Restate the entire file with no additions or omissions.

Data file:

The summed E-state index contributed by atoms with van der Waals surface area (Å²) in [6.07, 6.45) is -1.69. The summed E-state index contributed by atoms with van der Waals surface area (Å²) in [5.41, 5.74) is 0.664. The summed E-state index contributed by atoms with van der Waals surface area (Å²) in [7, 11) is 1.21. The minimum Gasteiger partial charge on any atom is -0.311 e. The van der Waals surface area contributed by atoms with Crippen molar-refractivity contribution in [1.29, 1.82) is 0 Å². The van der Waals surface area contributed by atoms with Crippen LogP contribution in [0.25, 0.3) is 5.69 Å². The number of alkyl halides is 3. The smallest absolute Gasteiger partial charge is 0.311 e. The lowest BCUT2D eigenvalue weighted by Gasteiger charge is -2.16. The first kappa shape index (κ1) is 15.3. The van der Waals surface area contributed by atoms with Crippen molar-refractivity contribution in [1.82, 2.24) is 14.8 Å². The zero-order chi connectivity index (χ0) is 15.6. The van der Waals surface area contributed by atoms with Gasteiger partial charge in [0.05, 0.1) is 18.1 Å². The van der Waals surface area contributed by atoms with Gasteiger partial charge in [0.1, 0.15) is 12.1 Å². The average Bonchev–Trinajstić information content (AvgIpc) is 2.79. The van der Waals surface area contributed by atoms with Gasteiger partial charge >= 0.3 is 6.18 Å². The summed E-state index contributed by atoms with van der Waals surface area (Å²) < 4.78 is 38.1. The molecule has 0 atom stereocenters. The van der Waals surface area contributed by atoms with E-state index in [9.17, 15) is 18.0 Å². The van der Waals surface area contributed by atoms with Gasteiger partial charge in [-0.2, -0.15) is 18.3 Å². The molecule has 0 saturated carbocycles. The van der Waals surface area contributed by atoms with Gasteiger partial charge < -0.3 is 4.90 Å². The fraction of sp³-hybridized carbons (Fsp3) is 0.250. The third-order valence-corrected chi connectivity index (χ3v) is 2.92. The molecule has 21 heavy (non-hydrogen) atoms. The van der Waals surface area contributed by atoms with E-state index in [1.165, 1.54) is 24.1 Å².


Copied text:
The summed E-state index contributed by atoms with van der Waals surface area (Å²) in [6.07, 6.45) is -1.69. The summed E-state index contributed by atoms with van der Waals surface area (Å²) in [5.41, 5.74) is 0.664. The summed E-state index contributed by atoms with van der Waals surface area (Å²) in [7, 11) is 1.21. The minimum Gasteiger partial charge on any atom is -0.311 e. The van der Waals surface area contributed by atoms with Crippen molar-refractivity contribution in [1.29, 1.82) is 0 Å². The van der Waals surface area contributed by atoms with Crippen LogP contribution in [0.25, 0.3) is 5.69 Å². The number of alkyl halides is 3. The smallest absolute Gasteiger partial charge is 0.311 e. The lowest BCUT2D eigenvalue weighted by Gasteiger charge is -2.16. The first kappa shape index (κ1) is 15.3. The van der Waals surface area contributed by atoms with Crippen molar-refractivity contribution in [1.82, 2.24) is 14.8 Å². The zero-order chi connectivity index (χ0) is 15.6. The van der Waals surface area contributed by atoms with Gasteiger partial charge in [0.05, 0.1) is 18.1 Å². The van der Waals surface area contributed by atoms with Gasteiger partial charge in [0.1, 0.15) is 12.1 Å². The average Bonchev–Trinajstić information content (AvgIpc) is 2.79. The van der Waals surface area contributed by atoms with Gasteiger partial charge >= 0.3 is 6.18 Å². The summed E-state index contributed by atoms with van der Waals surface area (Å²) < 4.78 is 38.1. The molecule has 0 atom stereocenters. The van der Waals surface area contributed by atoms with E-state index in [9.17, 15) is 18.0 Å². The van der Waals surface area contributed by atoms with Gasteiger partial charge in [-0.2, -0.15) is 18.3 Å². The molecule has 0 saturated carbocycles. The van der Waals surface area contributed by atoms with Gasteiger partial charge < -0.3 is 4.90 Å². The fraction of sp³-hybridized carbons (Fsp3) is 0.250. The third-order valence-corrected chi connectivity index (χ3v) is 2.92. The molecule has 21 heavy (non-hydrogen) atoms. The van der Waals surface area contributed by atoms with E-state index in [1.165, 1.54) is 24.1 Å².